Immediately after liftoff, the oddity of the Atlas V 411 will come to light with the booster’s plume very prominent on one side of the vehicle and the RD-180’s exhaust slightly deflected to compensate for the imbalanced thrust moment that is the result of the use of only one booster.
After ascending vertically for 7 seconds, the Atlas V will begin its pitch and roll maneuver to align itself with its pre-determined flight path, departing Florida’s Space Coast. Less than a minute after lifting of, the Atlas V passes Mach 1 followed by Maximum Dynamic Pressure about 69 seconds into the flight.
The single booster will deliver an average thrust of 172 metric-ton force over the course of a 94-second burn, consuming nearly 41 metric tons of propellant. After thrust tails off on the lone booster, Atlas V will continue holding it until T+2 minutes and nine seconds to ensure a safe downrange splashdown in the Atlantic.
With the booster gone, Atlas V will switch from flying a pre-programmed attitude profile to the Zero-Angle of Attack phase, beginning to use navigation data to adjust its flight path in order to meet its cutoff targets.
As the first stage approaches the 4-minute mark into the flight, it will start throttling down its RD-180 engine to maintain a maximum acceleration of 5 Gs.
After a burn of four minutes and three seconds, the first stage will shut down its RD-180 engine that will have done its job. Six seconds after BECO, pyrotechnics will be fired to separate the Common Core Booster that then uses eight small solid rocket motors to move away from the Centaur upper stage. Ten seconds after staging, the RL-10A engine of the Centaur Upper Stage will ignite on its first of two burns with a total vacuum thrust of 10,100 Kilogram-force.
Payload fairing separation occurs a eight seconds after second stage ignition, exposing the OSIRIS-REx spacecraft for the rest of its ride into space as aerodynamic forces can no longer harm the delicate spacecraft structure at an altitude of over 100 Kilometers.
The first burn – eight minutes and four seconds in duration – lifts the stack into a slightly elliptical parking orbit, inclined 28.5 degrees ahead of a coast phase of 21 minutes during which the vehicle will fly passively in its preliminary orbit.
During the coast phase, the stack performs a PTC Roll to evenly distribute sun exposure on the vehicle and Centaur performs regular RCS thermal conditioning firings. The coast sets up the proper insertion conditions for the targeted heliocentric orbit.
When the coast phase is complete, Centaur re-starts its RL-10 engine for a burn of six minutes and 50 seconds. OSIRIS-REx is aiming for a characteristic energy (C3) of 29.3km²/s² and a hyperbolic escape velocity of 5.41 Kilometers per second.
At the conclusion of the burn, Centaur will start a re-orientation to the proper attitude for spacecraft separation after a 15-minute coast phase. OSIRIS-REx is sent on its way between T+55 minutes and T+59 minutes depending on where within the day’s launch window liftoff takes place as a result of slightly different trajectory solutions for each discrete launch opportunity within the window.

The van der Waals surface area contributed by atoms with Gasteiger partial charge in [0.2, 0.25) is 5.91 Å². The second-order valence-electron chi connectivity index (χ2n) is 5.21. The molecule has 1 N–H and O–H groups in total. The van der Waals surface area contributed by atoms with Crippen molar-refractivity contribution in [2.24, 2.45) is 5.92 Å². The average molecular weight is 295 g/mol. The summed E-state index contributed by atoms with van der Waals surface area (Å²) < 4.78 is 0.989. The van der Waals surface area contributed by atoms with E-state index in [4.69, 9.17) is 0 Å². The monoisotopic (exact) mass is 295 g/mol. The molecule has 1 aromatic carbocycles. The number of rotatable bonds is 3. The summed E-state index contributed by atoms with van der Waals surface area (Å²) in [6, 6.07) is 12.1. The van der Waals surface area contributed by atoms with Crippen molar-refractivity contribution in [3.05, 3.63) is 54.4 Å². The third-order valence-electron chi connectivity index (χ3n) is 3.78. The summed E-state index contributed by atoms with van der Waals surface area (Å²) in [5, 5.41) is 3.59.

Separation of OSIRIS-REx marks the completion of the mission for Atlas V, though Centaur will still be tasked with its standard Collision and Contamination Avoidance Maneuver to ensure no re-contact occurs with OSIRIS-REx.
Spacecraft separation will trigger a time-tagged command sequence aboard the OSIRIS-REx spacecraft.
OSIRIS-REx will quickly power up its transmitters to deliver low data rate telemetry to provide the Mission Team with a confirmation of spacecraft health shortly after entering space. Initial signals from the spacecraft will be captured by the Canberra ground station in Australia around 17 minutes after spacecraft separation.
A critical post-launch event is the acquisition of a stable attitude with body rates reduced to safe levels for the deployment of the solar arrays.
Solar Array deployment occurs a few minutes after spacecraft separation and OSIRIS-REx will be in a pre-programmed safe mode, using Inertial Measurement Unit and Sun Sensor data to point the solar arrays toward the sun for power generation to re-charge the vehicle’s batteries.
With a power-positive spacecraft, the Mission Team will enter a four-week initial commissioning phase. Ranging operations will be performed over the course of the first days of the mission to get a precise trajectory and assess if any immediate corrections will be needed via a propulsive maneuver.
Over the course of the first four weeks of the mission, OSIRIS-REx will undergo detailed checkouts, starting with the spacecraft core systems before power-up of the instruments for electrical checkouts.